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Study supports the use of krill meal in farmed shrimp feeds

Researchers at Labomar, the Marine Sciences Institute in Brazil, have published a new study that tests the digestibility of shrimp feed ingredients from a variety of sources.

The scientists evaluated the digestibility of crude protein and essential amino acids in ingredients for Pacific whiteleg shrimp diets, including soy protein concentrate, corn gluten meal, poultry by-product meal, meat and bone meal, hydrolyzed feather meal, spray-dried blood meal, tilapia byproduct meal, Brazilian marine fish meal, salmon byproduct meal, and krill meal. The was later provided by Aker BioMarine.

The feeding trial ran over three experimental stages, each lasting up to 30 days. The test diets included a range of plant and terrestrial animal byproduct ingredients, as well as aquatic ingredients, such as marine fish meal, salmon byproduct meal, and krill meal.

Following the experiment, the scientists concluded that the aquatic ingredients yielded higher crude protein and essential amino acid digestibility, making them the more effective additives to shrimp feeds.

Aker are the world's largest catchers and processors of krill from the Southern Ocean

Profile photo of Lena Burri

“Protein ingredients can be costly for shrimp farmers, and the shared goal is to use ingredients that are as effective as possible, a motivation that prompted this new study,” said Lena Burri, R&D director at Aker BioMarine, in a press release. “While we did not participate in this experiment from a research perspective, we supplied the krill meal to the team, and it was shown to be the highest performer among all ingredients tested.”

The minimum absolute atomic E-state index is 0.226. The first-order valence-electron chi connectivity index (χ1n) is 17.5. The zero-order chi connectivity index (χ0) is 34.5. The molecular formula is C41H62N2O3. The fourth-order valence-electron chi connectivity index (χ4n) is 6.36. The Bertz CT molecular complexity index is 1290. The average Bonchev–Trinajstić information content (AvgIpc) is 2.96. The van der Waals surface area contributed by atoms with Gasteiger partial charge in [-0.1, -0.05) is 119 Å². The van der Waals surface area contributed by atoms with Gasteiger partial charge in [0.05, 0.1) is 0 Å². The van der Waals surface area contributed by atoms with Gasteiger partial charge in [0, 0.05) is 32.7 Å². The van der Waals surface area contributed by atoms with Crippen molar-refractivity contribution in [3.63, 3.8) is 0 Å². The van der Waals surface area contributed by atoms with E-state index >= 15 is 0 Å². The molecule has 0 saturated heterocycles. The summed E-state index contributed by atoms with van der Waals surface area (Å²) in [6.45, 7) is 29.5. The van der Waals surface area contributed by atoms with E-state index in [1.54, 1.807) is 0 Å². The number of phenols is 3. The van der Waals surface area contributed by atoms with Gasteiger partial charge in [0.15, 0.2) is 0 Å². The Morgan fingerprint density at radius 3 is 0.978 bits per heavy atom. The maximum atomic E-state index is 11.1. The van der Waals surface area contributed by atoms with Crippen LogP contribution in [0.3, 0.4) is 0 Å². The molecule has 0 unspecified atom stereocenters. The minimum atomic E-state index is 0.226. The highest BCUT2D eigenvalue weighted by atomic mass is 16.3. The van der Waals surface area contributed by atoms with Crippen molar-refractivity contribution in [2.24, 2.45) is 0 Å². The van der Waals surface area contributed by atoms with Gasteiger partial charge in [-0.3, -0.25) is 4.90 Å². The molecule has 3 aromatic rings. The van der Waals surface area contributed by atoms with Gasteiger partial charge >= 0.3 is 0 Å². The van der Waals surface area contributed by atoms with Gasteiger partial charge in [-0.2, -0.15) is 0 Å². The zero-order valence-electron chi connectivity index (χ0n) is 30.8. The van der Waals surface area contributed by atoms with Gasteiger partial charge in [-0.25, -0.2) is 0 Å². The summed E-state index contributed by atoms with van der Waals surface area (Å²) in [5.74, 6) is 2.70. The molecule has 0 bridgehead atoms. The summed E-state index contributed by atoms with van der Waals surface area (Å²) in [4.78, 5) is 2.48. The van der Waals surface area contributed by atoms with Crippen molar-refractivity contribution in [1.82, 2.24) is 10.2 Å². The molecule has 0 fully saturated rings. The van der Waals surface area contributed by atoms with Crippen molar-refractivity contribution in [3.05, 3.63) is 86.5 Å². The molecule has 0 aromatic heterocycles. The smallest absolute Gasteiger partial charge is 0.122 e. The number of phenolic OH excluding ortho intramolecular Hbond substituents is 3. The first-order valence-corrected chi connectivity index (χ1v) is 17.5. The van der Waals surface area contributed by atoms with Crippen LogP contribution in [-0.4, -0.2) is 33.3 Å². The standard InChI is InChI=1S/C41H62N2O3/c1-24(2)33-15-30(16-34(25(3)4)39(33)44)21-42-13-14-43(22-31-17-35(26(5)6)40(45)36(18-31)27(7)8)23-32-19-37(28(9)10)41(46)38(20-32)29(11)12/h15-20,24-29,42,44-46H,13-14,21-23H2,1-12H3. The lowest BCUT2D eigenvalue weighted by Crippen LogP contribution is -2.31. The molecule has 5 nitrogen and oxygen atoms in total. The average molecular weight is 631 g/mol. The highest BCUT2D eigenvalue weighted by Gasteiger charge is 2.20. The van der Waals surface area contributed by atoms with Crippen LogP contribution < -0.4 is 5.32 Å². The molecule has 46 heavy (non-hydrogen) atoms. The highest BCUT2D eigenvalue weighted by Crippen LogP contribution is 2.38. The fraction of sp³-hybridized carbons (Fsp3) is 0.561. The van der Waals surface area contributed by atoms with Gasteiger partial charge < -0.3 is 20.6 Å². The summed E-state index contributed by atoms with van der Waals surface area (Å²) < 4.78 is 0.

“This study has shown that protein and amino acid digestibility of raw materials have greater importance than their crude values and should be carefully considered during ingredient selection and feed formulation.

We see that aquatic protein sources – and krill meal specifically – have proven to increase feed efficiency and growth performance of juvenile shrimp, which will likely have direct implications to water quality and economic performance of shrimp farms,” said Dr. Alberto JP Nunes from Instituto de Ciências do Mar (Labomar).

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